Drummond Reed: Ooooh, very nice.

Proposed resolution: The DID spec should say that DID Documents should not express characteristics that are intrinsically bound to a person. (Dave Longley)

Dmitri Zagidulin: what does that mean?

Manu Sporny: +1

Drummond Reed: +1

Dave Longley: +1

Amy Guy: +1

Daniel Buchner: +1

Joe Andrieu: +1 we already say that, btw

Tobias Looker: +1

Brent Zundel: +1

Kyle Den Hartog: +1

Justin Richer: ~0

Shigeya Suzuki: +1

Drummond Reed: that’s a very elegant way of putting it

Orie Steele: +0

Dmitri Zagidulin: what does that mean?

Jonathan Holt: 0, not sure what this means

Adrian Gropper: -1

Dave Longley: effectively means there’s no way for you to unlink it from the person
… the piece of information and the linkage int he DID doc is bound to you
… there’s no way to break the linkage

Tobias Looker: E.g you can’t stop being a person but you could stop associating to a public key?

Dave Longley: which is fundamentally different from expressing information that is bound to you from some other information not in the DID doc
… eg. if a VC goes away the DID doc with just the public key no longer links you
… but if it has your personal name in the DID doc that’s intrinsically linked to you

Drummond Reed: @manu OMG, you actually said that! ;-)

Daniel Buchner: I mean, you can, by just not using it

Daniel Buchner: human/non-human is better imo

Kyle Den Hartog: maybe we say DID subjects that are non information resources? should not allow type information for subjects that are non information resources. But could impact organisations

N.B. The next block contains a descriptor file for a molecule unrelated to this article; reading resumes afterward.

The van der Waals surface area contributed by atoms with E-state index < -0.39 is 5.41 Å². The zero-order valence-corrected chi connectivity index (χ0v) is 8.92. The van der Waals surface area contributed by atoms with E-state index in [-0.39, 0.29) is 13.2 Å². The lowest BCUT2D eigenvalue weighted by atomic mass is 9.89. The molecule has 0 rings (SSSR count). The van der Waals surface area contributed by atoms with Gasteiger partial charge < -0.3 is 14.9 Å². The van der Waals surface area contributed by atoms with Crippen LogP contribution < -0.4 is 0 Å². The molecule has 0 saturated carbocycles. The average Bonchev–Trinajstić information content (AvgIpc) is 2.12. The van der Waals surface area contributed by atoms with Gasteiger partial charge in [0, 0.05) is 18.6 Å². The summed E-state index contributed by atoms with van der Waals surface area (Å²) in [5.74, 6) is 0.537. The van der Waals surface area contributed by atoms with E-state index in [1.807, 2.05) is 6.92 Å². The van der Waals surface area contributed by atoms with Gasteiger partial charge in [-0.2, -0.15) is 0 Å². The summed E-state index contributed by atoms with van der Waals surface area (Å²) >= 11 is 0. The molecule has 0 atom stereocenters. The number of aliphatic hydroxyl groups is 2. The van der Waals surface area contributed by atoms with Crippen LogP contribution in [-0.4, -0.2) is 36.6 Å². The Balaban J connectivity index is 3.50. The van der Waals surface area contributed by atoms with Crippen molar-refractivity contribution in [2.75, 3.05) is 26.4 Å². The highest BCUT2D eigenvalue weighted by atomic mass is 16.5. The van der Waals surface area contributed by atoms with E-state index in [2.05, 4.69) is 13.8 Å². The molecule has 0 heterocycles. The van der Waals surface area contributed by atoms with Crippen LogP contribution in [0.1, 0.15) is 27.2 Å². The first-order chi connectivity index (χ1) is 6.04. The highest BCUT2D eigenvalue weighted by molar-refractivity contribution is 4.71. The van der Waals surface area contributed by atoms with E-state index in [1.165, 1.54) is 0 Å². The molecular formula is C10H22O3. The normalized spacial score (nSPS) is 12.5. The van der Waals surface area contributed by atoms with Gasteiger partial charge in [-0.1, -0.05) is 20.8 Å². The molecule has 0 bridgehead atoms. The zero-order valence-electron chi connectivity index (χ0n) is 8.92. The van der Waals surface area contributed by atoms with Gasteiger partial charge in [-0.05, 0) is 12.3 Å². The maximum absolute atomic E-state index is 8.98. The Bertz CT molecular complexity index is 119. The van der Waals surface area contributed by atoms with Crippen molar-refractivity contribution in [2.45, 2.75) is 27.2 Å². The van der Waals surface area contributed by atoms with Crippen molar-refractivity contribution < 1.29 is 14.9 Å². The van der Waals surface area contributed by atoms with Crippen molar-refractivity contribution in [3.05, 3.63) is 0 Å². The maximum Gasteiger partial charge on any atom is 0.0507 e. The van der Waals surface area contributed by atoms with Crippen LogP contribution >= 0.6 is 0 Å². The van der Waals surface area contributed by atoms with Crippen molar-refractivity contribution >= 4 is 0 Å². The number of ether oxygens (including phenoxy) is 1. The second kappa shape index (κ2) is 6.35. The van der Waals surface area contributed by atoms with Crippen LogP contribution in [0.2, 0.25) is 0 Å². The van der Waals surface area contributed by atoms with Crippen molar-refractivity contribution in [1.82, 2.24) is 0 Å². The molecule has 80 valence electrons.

Tobias Looker: I still dont think it goes far enough though what about your name? Is that intrinsically bound?

Dmitri Zagidulin: -0 because I still don’t quite understand.

Dave Longley: JoeAndrieu, where do we say that proposal in the spec?

Adrian Gropper: I seem to be the only -1 so maybe I’m just misunderstanding.. I’m confused because Joe +1. My feeling is this has nothing to do with whether it’s a human subject or a thing

Joe Andrieu: @dlongley I’m looking for it

Joe Andrieu: I quoted it in the issue

Adrian Gropper: once we open up this pandora’s box, which I don’t see is necessary, I have no objections with type being used for key material or other aspects of the DID doc, that would be great
… I’m looking forward to the conversation around service endpoints and mediators

Manu Sporny: dlongley – maybe this? https://w3c.github.io/did-core/#authentication-and-verifiable-claims

Adrian Gropper: and our ability, whether the thing is a person or a thing, to use the control property of the DID doc in a broad way by doing the right thing around the service endpoints as the extension or binding mechanism to the identifier